As CISPA Hits Congress, Cybersecurity Company Hypes The Fear Of Anonymous
from the fearing-fear-itself dept
Through TNW, we learn of a survey published by threat protection company Bit9 that states an attack by Anonymous is the number one thing IT security professionals fear. Doubtless the release of this survey was timed to coincide with CISPA, the dangerous cybersecurity bill that is being debated in the House this week. It's no surprise that a security provider would want to play up the fear of cyber attack, but I'm reminded of a quote from comedian Dara O'Briain: "Zombies are at an all time low level, but the fear of zombies could be incredibly high. It doesn't mean we have to have government policies to deal with the fear of zombies."
Apart from the fact that the fear of something is pretty meaningless (except to those who sell security, and those who want to pass bad laws), the details of the survey make it clear that this is entirely a matter of the hype around Anonymous:
61% believe that their organizations could suffer an attack by Anonymous, or other hacktivist groups.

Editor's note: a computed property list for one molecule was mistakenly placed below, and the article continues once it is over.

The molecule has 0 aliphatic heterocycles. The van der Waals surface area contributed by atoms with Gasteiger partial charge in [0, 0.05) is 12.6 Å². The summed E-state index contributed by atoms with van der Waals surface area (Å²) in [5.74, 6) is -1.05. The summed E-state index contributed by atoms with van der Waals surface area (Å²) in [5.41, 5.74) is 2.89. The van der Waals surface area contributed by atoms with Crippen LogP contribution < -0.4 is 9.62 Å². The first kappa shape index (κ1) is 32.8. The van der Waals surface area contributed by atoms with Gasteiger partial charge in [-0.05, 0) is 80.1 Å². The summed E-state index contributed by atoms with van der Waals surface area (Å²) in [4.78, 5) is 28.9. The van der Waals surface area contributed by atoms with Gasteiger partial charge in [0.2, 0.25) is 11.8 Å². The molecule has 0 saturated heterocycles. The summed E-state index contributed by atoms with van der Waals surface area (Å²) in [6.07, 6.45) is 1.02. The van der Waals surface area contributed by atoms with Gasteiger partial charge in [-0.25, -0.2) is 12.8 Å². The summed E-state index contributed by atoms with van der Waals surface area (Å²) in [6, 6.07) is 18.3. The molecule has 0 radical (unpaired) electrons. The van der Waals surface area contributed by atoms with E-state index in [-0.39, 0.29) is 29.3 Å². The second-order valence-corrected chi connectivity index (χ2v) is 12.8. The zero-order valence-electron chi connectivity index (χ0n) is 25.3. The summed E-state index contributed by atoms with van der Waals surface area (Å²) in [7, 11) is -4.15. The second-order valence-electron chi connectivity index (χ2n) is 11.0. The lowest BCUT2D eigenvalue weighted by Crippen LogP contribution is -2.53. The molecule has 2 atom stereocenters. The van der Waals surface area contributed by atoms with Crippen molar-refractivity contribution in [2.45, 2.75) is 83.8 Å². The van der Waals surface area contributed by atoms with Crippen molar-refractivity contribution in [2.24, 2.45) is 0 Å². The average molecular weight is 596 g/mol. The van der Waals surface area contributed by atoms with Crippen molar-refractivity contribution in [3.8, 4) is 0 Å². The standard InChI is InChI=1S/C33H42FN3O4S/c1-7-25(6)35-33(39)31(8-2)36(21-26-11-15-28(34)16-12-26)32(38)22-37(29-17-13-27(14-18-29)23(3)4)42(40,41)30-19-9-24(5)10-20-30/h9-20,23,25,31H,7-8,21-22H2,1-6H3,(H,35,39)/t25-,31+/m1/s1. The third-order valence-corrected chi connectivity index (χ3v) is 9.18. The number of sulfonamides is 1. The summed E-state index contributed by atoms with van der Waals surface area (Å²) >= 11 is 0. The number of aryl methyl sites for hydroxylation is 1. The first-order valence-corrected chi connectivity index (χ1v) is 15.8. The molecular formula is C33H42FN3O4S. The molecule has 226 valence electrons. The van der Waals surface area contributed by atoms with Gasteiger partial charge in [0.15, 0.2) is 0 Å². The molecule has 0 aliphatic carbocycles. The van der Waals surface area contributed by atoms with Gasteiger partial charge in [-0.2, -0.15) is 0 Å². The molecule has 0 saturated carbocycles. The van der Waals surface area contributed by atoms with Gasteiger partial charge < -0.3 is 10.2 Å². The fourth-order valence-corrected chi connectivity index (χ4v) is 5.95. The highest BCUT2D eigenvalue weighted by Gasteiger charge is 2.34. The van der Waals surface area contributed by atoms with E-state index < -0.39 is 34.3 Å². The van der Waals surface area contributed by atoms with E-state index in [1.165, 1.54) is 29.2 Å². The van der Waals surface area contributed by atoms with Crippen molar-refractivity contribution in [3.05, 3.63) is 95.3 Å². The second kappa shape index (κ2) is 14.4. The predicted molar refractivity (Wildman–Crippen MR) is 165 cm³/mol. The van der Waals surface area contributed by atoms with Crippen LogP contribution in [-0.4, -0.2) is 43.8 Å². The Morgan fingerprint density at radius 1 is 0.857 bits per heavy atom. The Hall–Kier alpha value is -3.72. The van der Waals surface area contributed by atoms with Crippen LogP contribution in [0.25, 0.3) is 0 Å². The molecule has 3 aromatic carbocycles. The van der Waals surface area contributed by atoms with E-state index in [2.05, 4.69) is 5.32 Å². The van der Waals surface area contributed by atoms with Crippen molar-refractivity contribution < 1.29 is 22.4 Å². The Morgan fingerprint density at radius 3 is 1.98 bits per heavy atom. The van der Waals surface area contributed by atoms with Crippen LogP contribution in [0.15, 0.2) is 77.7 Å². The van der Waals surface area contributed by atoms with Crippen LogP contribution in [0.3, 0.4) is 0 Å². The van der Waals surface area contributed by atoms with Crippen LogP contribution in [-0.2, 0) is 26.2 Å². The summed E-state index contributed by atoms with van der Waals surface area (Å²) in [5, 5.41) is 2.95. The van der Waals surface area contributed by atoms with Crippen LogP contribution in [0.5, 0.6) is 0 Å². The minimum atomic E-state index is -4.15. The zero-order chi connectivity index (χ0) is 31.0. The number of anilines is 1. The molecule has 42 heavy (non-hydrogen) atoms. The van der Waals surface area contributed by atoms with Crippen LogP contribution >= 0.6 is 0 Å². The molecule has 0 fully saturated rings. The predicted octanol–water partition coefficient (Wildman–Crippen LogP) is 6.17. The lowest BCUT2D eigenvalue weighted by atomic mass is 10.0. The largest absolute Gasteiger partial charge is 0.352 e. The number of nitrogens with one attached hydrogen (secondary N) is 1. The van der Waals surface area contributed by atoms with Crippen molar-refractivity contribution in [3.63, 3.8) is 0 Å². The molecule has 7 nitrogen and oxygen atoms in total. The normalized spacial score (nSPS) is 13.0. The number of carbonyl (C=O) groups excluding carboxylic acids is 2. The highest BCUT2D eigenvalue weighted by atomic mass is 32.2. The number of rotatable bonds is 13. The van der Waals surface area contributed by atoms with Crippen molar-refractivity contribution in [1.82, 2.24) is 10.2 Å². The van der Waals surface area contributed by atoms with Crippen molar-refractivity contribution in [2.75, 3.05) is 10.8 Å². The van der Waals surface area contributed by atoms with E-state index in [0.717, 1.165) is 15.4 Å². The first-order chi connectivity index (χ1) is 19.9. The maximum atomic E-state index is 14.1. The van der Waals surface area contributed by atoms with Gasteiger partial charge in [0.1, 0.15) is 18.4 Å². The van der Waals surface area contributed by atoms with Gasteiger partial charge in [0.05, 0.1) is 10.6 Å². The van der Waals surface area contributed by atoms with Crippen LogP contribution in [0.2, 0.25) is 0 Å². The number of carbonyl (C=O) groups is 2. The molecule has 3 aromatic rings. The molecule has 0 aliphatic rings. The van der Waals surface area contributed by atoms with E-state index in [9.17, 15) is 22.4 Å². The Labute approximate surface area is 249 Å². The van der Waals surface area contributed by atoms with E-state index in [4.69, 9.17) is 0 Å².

Despite the utter sense of fear that Anonymous has created over the years, 62% were more worried about the actual method of attack, with malware accounting for the most cause for concern at 48%.
Only 11% of the respondents were concerned about one of Anonymous’ actual methods of attack – DDoS, while fears over SQL injections dipped to a measly 4%. Phishing was a concern for 17% of the respondents.
So, despite the fact that Anonymous apparently has them shaking in their boots, they know that their real vulnerability is malware—and that's not really Anonymous' game. The fear is manufactured.
What this survey calls attention to, though, is a fact that deserves more attention: under CISPA or a similar law, Anonymous would make a juicy target. Security companies and the government could collude and share data not only to strengthen their networks against attack, which would itself be perfectly reasonable, but also to identify and investigate Anonymous members, notwithstanding any other privacy laws. Regardless of how you feel about Anonymous' tactics, this should concern you: privacy rights and the 4th Amendment exist for a reason, and CISPA would wash them away online. The authors of the bill insist that it targets foreign entities, but it is arguably an even stronger weapon against domestic hacktivism that will inevitably be used and abused.